US trends in income inequality may have enriched a few but it has harmed the middle class and the slowed our recovery. The rich have gotten richer while the poor have become poorer. According to David Cay Johnston, a 2007 survey of IRS data show that the incomes of the richest 400 US households increased from an average of $71.5 million/year in 1992 to nearly $357 million/year in 2007 when calculated in 2009 chained dollars! This represents a nearly 400% real rise in income! Over the exact same period, the real increase of the average gross adjusted income of the bottom 90% of US households was a mere 13% or less than one percent a year!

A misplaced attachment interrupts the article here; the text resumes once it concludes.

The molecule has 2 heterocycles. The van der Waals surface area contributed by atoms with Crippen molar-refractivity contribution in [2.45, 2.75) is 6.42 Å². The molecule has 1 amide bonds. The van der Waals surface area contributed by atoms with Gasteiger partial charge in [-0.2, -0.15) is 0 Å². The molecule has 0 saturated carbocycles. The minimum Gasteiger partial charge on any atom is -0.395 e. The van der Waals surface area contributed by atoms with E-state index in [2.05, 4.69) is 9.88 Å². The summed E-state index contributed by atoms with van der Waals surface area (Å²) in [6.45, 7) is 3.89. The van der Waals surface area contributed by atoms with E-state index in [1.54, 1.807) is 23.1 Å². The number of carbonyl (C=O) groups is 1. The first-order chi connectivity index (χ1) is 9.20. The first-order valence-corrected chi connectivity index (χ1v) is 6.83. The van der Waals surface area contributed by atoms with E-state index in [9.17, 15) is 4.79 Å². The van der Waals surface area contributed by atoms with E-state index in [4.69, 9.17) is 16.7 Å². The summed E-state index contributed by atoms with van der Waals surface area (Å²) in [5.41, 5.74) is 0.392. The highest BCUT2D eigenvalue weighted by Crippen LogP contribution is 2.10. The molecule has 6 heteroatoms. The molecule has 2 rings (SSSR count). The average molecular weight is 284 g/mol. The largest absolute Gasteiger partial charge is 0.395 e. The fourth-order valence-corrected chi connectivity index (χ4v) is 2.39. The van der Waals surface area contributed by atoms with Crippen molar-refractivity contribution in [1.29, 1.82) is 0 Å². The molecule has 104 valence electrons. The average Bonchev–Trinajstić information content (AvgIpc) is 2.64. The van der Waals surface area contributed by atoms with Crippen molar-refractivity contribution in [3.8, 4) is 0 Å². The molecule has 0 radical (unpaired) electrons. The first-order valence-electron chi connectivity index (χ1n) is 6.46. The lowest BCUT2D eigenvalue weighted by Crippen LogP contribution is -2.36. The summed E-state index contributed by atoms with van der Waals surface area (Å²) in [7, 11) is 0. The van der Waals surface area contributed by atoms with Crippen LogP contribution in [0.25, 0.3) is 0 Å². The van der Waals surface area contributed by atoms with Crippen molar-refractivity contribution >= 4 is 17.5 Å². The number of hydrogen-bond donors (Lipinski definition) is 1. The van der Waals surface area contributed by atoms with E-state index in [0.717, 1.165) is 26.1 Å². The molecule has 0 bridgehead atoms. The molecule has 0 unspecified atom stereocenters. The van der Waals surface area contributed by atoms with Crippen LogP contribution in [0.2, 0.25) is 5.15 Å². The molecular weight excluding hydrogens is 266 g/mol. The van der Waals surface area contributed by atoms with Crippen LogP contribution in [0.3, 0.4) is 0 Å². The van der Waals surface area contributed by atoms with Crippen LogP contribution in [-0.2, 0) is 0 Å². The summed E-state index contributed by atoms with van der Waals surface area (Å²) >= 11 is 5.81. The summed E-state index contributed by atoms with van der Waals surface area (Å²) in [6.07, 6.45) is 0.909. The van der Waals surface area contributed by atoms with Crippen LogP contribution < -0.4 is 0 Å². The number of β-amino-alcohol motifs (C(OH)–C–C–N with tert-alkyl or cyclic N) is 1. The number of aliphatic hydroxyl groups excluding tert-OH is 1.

Reversing this trend will take greater social spending, higher taxes on the rich, a restoration of union rights and most of all, a massive public investment program at the federal level to create jobs in such sectors as infrastructure and mass transit. These are "green jobs" that not only lower the cost structure of the economy by creating logistical efficiencies and energy savings but also can't be outsourced! Such a program can create millions of middle class jobs! But we need the political will. Time to get to the polls this November and elect progressives that will make the reversal of income inequality the core of their agenda!